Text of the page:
by William Van Ornum, Ph.D. on
Antipsychotic medications have an interesting history. In the early 20th century, Thorazine was used as an anesthetic during surgery. In the 1940s, a patient with schizophrenia found that after surgery that the delusions and hallucinations had disappeared. Within a few short years this medication was being used for treatment of schizophrenia and two decades later it had worked so effectively with many (but sadly–not all) persons with schizophrenia that many psychiatric hospitals were closing or on their way to that end.
Soon similar medications were developed.They are effective in treating the “positive” symptoms of psychosis—hallucinations and delusions. They do not work well, if indeed at all, with the “negative symptoms”—deficits in social function, flat affect, withdrawal from human activities. Unfortunately, there are serious side effects, one of them being the Parkinson’s-like symptoms of tardive dyskinesia. Another is extreme weight gain.
These medicines cause sedation. One reasons many people with psychosis stop taking them is because of the groggy, tired, and listless feeling these drugs can engender. The sedation effect is so powerful that dosages of these are used to sedate wild animals, including wild tigers and lions—by syringe or rifle-fired capsule.
The Boston Globe today warns of the overuse of psychotropic medications in nursing homes. While these medications might appropriately be used in persons who become so violent they endanger themselves or others when all programmatic and behavioral procedures have failed, too often they are used to compensate for staff shortage, lack of programs, or systematic apathy and burnout:
“Federal data show that roughly 185,000 nursing home residents in the United States received antipsychotics in 2010 contrary to federal nursing home regulators…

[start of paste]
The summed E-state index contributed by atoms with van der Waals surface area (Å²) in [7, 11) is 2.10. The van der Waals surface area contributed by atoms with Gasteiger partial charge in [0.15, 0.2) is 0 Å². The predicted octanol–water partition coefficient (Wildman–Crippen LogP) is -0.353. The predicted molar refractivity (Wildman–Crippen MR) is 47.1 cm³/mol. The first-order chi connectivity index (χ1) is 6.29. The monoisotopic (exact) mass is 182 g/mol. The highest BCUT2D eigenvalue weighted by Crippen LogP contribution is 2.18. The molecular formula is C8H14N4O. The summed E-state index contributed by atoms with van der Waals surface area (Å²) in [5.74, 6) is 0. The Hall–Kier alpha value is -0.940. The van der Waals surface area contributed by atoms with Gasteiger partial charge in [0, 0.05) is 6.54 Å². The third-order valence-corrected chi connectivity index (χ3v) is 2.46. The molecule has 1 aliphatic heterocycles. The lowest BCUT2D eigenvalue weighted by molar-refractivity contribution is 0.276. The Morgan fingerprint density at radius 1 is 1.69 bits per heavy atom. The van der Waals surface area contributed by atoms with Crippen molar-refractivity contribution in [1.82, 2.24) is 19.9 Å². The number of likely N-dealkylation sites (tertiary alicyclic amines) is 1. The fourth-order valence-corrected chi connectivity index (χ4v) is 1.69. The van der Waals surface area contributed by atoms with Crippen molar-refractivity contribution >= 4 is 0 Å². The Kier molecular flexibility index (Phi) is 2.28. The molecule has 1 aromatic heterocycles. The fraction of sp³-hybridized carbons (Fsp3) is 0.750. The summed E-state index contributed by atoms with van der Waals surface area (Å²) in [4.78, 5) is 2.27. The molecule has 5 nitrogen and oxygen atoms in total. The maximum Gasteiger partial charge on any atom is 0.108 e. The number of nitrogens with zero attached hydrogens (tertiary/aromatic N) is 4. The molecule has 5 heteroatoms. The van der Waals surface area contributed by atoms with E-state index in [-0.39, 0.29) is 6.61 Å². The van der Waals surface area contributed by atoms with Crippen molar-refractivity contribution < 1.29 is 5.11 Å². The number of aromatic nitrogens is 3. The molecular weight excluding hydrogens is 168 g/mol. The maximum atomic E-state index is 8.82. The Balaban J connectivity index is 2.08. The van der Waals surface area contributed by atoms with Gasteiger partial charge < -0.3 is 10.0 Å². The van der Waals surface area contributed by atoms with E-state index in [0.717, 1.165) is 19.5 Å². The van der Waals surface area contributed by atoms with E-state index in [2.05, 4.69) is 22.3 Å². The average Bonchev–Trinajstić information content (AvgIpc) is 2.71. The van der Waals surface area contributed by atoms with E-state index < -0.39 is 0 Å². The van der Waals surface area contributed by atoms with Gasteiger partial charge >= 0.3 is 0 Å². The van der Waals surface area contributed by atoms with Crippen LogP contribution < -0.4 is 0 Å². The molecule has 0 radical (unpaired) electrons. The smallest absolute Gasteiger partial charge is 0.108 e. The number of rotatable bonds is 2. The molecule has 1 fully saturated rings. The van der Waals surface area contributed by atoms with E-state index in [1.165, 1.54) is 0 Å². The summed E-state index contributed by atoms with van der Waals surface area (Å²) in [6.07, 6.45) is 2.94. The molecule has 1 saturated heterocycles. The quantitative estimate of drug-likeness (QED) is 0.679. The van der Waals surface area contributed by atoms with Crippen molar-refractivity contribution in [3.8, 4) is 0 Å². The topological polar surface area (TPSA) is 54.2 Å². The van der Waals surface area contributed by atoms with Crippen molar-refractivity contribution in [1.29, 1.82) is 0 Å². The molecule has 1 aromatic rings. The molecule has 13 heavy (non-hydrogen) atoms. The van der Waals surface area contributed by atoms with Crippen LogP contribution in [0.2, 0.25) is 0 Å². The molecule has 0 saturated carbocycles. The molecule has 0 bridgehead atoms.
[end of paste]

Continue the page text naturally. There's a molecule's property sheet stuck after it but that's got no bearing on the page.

“The drugs, which are intended to treat severe mental illness such as schizophrenia, can leave people in a stupor. The US Food and Drug Administration has issued black-box warnings—the agency’s most serious medication alert—about potentially fatal side effects when antipsychotics are taken by patients with dementia.
“Nursing home regulators have for years collected data about individual homes’ use of antipsychotics but have not publicly released facility-specific information, citing patient privacy concerns. The government finally provided the data to the Globe, 19 months after the newspaper submitted a Freedom of Information Act request.
“The data show that in more than one in five nursing homes in the United States, antipsychotics are administered to a significant percentage of residents despite the fact that they do not have a psychosis or related condition that nursing home regulators say warrants their use. The proportion of homes using antipsychotic drugs in this fashion is even higher in Massachusetts.”
It is good that statistics are being kept, and even better that they are being made available to the public.